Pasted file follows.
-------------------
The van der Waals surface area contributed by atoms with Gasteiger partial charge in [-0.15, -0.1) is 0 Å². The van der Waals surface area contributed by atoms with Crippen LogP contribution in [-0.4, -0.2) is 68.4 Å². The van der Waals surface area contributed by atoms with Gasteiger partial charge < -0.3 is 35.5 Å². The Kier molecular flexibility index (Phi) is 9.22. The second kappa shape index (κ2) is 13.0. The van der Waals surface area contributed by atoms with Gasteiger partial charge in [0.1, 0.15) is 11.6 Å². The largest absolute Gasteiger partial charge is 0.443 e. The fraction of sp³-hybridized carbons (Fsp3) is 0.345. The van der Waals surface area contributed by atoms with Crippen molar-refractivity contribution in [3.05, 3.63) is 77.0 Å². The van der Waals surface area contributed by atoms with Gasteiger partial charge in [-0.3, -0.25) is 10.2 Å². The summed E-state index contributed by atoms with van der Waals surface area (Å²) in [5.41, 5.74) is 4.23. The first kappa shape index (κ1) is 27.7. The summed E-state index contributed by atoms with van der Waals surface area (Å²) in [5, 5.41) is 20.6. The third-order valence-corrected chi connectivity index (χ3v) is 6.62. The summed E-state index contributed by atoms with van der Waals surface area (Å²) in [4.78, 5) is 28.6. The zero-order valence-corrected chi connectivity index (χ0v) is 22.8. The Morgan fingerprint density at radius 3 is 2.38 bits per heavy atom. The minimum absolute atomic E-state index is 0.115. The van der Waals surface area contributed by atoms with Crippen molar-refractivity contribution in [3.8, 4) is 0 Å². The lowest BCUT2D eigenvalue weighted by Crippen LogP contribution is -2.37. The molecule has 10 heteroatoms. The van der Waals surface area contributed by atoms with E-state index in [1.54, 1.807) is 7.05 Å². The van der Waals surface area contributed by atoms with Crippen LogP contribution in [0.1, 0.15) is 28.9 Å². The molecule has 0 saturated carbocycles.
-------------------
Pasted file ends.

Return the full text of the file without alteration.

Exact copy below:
The van der Waals surface area contributed by atoms with Gasteiger partial charge in [-0.15, -0.1) is 0 Å². The van der Waals surface area contributed by atoms with Crippen LogP contribution in [-0.4, -0.2) is 68.4 Å². The van der Waals surface area contributed by atoms with Gasteiger partial charge < -0.3 is 35.5 Å². The Kier molecular flexibility index (Phi) is 9.22. The second kappa shape index (κ2) is 13.0. The van der Waals surface area contributed by atoms with Gasteiger partial charge in [0.1, 0.15) is 11.6 Å². The largest absolute Gasteiger partial charge is 0.443 e. The fraction of sp³-hybridized carbons (Fsp3) is 0.345. The van der Waals surface area contributed by atoms with Crippen molar-refractivity contribution in [3.05, 3.63) is 77.0 Å². The van der Waals surface area contributed by atoms with Gasteiger partial charge in [-0.3, -0.25) is 10.2 Å². The summed E-state index contributed by atoms with van der Waals surface area (Å²) in [5.41, 5.74) is 4.23. The first kappa shape index (κ1) is 27.7. The summed E-state index contributed by atoms with van der Waals surface area (Å²) in [5, 5.41) is 20.6. The third-order valence-corrected chi connectivity index (χ3v) is 6.62. The summed E-state index contributed by atoms with van der Waals surface area (Å²) in [4.78, 5) is 28.6. The zero-order valence-corrected chi connectivity index (χ0v) is 22.8. The Morgan fingerprint density at radius 3 is 2.38 bits per heavy atom. The minimum absolute atomic E-state index is 0.115. The van der Waals surface area contributed by atoms with Crippen molar-refractivity contribution in [3.8, 4) is 0 Å². The lowest BCUT2D eigenvalue weighted by Crippen LogP contribution is -2.37. The molecule has 10 heteroatoms. The van der Waals surface area contributed by atoms with E-state index in [1.54, 1.807) is 7.05 Å². The van der Waals surface area contributed by atoms with Crippen LogP contribution in [0.1, 0.15) is 28.9 Å². The molecule has 0 saturated carbocycles.